A fistula is an abnormal communication between two parts of the body: it can be, for example, between an organ or a vessel and another structure. More precisely, a fistula is a hole between two internal organs, or between an organ and the surface of the body, that allows leakage. They can appear in any part of the body and are generally the result of complications of endoscopic procedures.
Regarding urology, we refer to rectourinary fistulas (RUF)
Rectourinary fistulas (RUF) are rare. Among the different types are recto-urethral, recto-vesical, and entero-urinary.
Signs and symptoms depend on the type of fistula and may include urinary tract infections, fecaluria and leakage of urine into the rectum. Proper evaluation of RUFs includes a thorough physical examination, going through previous records of radiation therapy, gastrointestinal disease, cystoscopy, colonoscopy, barium enema, retrograde urethrography and/or performing a contrast-enhanced tomography (contrast CT).
The most common cause of recto-urethral fistulas are the various treatments for prostatic pathologies among which are:
1. Transurethral Resection of the Prostate (TURP).
2. External radiotherapy.
3. High Intensity Focused Ultrasound (HIFU).
Other causes to consider are anorectal surgeries and radiotherapy in patients with rectal cancer. It is important to note that, although these types of fistulas are semantically understood as a consequence of radical prostatectomies, they should be considered recto-vesical fistulas because they are generated near the anastomosis, with the bladder as the point of origin.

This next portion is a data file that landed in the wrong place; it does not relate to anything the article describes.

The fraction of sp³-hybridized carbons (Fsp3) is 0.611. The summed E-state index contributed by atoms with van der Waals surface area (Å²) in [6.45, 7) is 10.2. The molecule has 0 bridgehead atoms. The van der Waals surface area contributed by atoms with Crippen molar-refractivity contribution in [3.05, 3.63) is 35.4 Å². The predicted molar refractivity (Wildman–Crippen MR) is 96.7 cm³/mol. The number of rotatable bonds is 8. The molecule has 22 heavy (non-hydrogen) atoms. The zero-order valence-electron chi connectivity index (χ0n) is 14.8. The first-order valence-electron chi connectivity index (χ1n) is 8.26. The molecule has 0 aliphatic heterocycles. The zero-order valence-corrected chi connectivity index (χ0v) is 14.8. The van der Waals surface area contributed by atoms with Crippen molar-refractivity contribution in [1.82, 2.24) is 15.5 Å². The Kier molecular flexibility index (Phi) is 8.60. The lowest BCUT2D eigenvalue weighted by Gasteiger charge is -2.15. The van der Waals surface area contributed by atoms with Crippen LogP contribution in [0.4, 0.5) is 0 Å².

Laparoscopic and robotic management of rectourethral fistulas has been described by Sotelo et al. For fistulas involving the prostatic capsule, the technique includes capsulotomy and resection of the prostate, preserving the seminal vesicles and closing the defect in the rectum in two layers. The bladder is then mobilized distally, after which the urethrovesical anastomosis is performed with the standard technique. In some cases, an omentum or peritoneal flap can be interposed.
Rectovesical fistulas are less common. They can occur in several locations, including the bottom of the bladder, where diverticular disease and colon cancer are the most frequent causes (66% and 22% respectively). Another location is the bladder neck, where they follow ablative procedures or removal of the prostate for both malignant and benign causes.
A review of complications after radical prostatectomies in the Medicare population revealed a 1% incidence of rectourinary fistulas. For robotic-assisted radical prostatectomies, the reported incidence for rectal lesions is 0.17%, most of which are detected at the time of surgery. Importantly, there is also an increase in the incidence of fistulas as a result of the growth in the number of salvage prostatectomies.
Dr. René Sotelo et al was the first to report the use of the laparoscopic approach for the treatment of rectovesical fistulas. He reported a transvesical approach, in which the fistula tract is reached by performing a vertical cystotomy, dividing the trigone into two. Once the communication between the bladder and the rectum is identified, meticulous dissection is performed to separate the rectum from the bladder.
The rectum is then closed. A flap of omentum can be prepared to pull it down to serve as an interposition tissue to strengthen the repair. Bladder closure is then performed. Parma et al (9) report a similar case with the same success. The use of the robotic approach was first described by Dr. René Sotelo et al with less surgical and hospitalization time, without recurrence of the fistula.
At USC, we have been pioneers in the management and minimally invasive repair (laparoscopic or robotic) of urinary fistulas. Our experience includes the treatment of more than 60 cases of said types of fistulas. We possess a multidisciplinary team, which includes colorectal surgeons and urologists specialized in reconstruction of the urinary tract, in order to offer the best joint treatment of this complex and demanding condition.